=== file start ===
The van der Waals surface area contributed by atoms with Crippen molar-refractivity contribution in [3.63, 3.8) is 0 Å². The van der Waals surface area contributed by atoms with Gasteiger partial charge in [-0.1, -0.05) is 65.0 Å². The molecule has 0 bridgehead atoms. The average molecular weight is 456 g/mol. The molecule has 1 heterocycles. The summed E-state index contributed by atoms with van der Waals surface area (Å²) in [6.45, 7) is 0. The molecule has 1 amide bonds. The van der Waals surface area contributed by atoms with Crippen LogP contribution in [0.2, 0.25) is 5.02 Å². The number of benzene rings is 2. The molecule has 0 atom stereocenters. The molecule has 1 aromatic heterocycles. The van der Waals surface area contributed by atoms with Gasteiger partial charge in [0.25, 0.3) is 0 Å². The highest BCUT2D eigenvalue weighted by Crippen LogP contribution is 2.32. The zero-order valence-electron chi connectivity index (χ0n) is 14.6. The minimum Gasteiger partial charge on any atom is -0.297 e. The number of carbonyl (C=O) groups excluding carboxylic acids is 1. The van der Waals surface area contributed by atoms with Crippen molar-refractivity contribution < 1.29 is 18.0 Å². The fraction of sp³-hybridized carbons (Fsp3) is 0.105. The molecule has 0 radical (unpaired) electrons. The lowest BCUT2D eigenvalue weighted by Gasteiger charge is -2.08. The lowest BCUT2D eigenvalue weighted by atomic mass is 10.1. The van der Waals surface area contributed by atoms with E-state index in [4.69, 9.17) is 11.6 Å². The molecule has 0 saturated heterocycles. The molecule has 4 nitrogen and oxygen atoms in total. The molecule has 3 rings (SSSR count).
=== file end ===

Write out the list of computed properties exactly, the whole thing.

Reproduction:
The van der Waals surface area contributed by atoms with Crippen molar-refractivity contribution in [3.63, 3.8) is 0 Å². The van der Waals surface area contributed by atoms with Gasteiger partial charge in [-0.1, -0.05) is 65.0 Å². The molecule has 0 bridgehead atoms. The average molecular weight is 456 g/mol. The molecule has 1 heterocycles. The summed E-state index contributed by atoms with van der Waals surface area (Å²) in [6.45, 7) is 0. The molecule has 1 amide bonds. The van der Waals surface area contributed by atoms with Crippen LogP contribution in [0.2, 0.25) is 5.02 Å². The number of benzene rings is 2. The molecule has 0 atom stereocenters. The molecule has 1 aromatic heterocycles. The van der Waals surface area contributed by atoms with Gasteiger partial charge in [0.25, 0.3) is 0 Å². The highest BCUT2D eigenvalue weighted by Crippen LogP contribution is 2.32. The zero-order valence-electron chi connectivity index (χ0n) is 14.6. The minimum Gasteiger partial charge on any atom is -0.297 e. The number of carbonyl (C=O) groups excluding carboxylic acids is 1. The van der Waals surface area contributed by atoms with Crippen molar-refractivity contribution < 1.29 is 18.0 Å². The fraction of sp³-hybridized carbons (Fsp3) is 0.105. The molecule has 0 radical (unpaired) electrons. The lowest BCUT2D eigenvalue weighted by Gasteiger charge is -2.08. The lowest BCUT2D eigenvalue weighted by atomic mass is 10.1. The van der Waals surface area contributed by atoms with E-state index in [4.69, 9.17) is 11.6 Å². The molecule has 0 saturated heterocycles. The molecule has 4 nitrogen and oxygen atoms in total. The molecule has 3 rings (SSSR count).